A major section of Saagar was shot at Madh island where Ramesh Sippy had built a fishing village but the sets looked so authentic that the audience thought that it was shot in Goa. The indoor shoots were pictured at a Juhu bungalow, where the famous song Jane Do Naa was pictured on Dimple in a seductive red sari with a stringed, backless choli.
Something went amiss with Saagar, even though the discerning viewers appreciated the film. The masses didn’t, making it tank at the ticket counters although it had everything going in its favor with a love-triangle-story embellished by a memorable music score by R.D. Burman.
Maybe deep within Dimple regretted her decision due to its failure. She had to make a choice between Saagar and Sadma, which was offered to her first. The latter was a more offbeat venture. Obviously, she played safe and had opted pragmatically for the more commercial project.
Primarily, she needed the Vitamin M (Money) since she had separated from Rajesh Khanna and left him, taking along her two daughters to restart her career independently. Perhaps she had also felt that the audience wouldn’t accept the glamorous avatar she had created with Bobby for a down-to-earth role in Sadma, which eventually went to Sridevi.
Next she showed up in Pataal Bhairavi (just in a song), Rahul Rawail’s Arjun and Ravindra Peepat’s Lava, where she was cast in strong performance roles. Except for Arjun – in which Sunny Deol dominated the scene – the other two films failed to create ripples at the box-office.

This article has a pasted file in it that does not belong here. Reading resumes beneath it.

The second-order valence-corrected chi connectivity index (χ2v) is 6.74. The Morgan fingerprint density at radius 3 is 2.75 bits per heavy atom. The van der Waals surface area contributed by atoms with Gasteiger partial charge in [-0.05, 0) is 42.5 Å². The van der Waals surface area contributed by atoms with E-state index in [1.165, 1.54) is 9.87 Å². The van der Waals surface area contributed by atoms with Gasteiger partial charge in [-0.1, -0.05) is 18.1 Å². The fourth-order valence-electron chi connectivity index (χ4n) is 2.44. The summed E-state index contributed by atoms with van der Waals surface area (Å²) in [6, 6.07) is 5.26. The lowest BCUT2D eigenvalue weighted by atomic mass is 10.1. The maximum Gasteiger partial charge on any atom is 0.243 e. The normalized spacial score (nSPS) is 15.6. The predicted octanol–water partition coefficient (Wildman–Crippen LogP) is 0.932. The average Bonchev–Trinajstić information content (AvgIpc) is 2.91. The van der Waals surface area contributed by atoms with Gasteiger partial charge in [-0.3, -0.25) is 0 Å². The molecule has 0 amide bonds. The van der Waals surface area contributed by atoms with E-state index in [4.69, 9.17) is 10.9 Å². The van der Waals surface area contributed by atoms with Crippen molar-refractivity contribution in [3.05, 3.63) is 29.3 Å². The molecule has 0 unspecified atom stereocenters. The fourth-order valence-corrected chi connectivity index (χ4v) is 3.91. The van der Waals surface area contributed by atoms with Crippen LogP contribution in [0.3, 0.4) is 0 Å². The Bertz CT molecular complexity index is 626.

Then came the Feroz Khan-helmed Jaanbaaz (1983). In Jaanbaaz she played the ultra-glamorous Reshma Rai opposite Anil Kapoor and Feroz Khan. Her multi-colored sarongs, mini-skirts with boots and permed hair created new fashion trends. Jaanbaaz was the typical stylish action flick as expected from a Feroz Khan production with zingy music. Again, the slick flick had everything going for it but the audiences felt otherwise. It failed to break box office records like Feroz Khan’s Qurbani (1980) had.
Somewhere down the line, viewers could not accept the fact that the young hero Anil Kapoor was killed in the climax while Dimple was left with the senior-in-years Feroz Khan. It is believed that during the shoot of Jaanbaaz, Boney Kapoor had accidentally met the actress on a Bombay-Bangalore flight and had advised her to style her hair into pigtails to look younger with Anil Kapoor. Dimple, known for her outspokenness, called Anil Kapoor a barber’s delight in an interview with the Movie magazine. Result: she was dropped from Parinda (1989).
The year 1987 proved to be a great one for her as she was given a captivating glamorous makeover in Mukul Anand’s Insaaf. Mukul who had earlier worked with her in Aitbaar (1984) had tremendous regard for her and cast her in a double role: of a charismatic cabaret singer/dancer Sonia and of her identical twin sister who emerges on the screen after Sonia is killed, as Dr. Sarita in simple saris.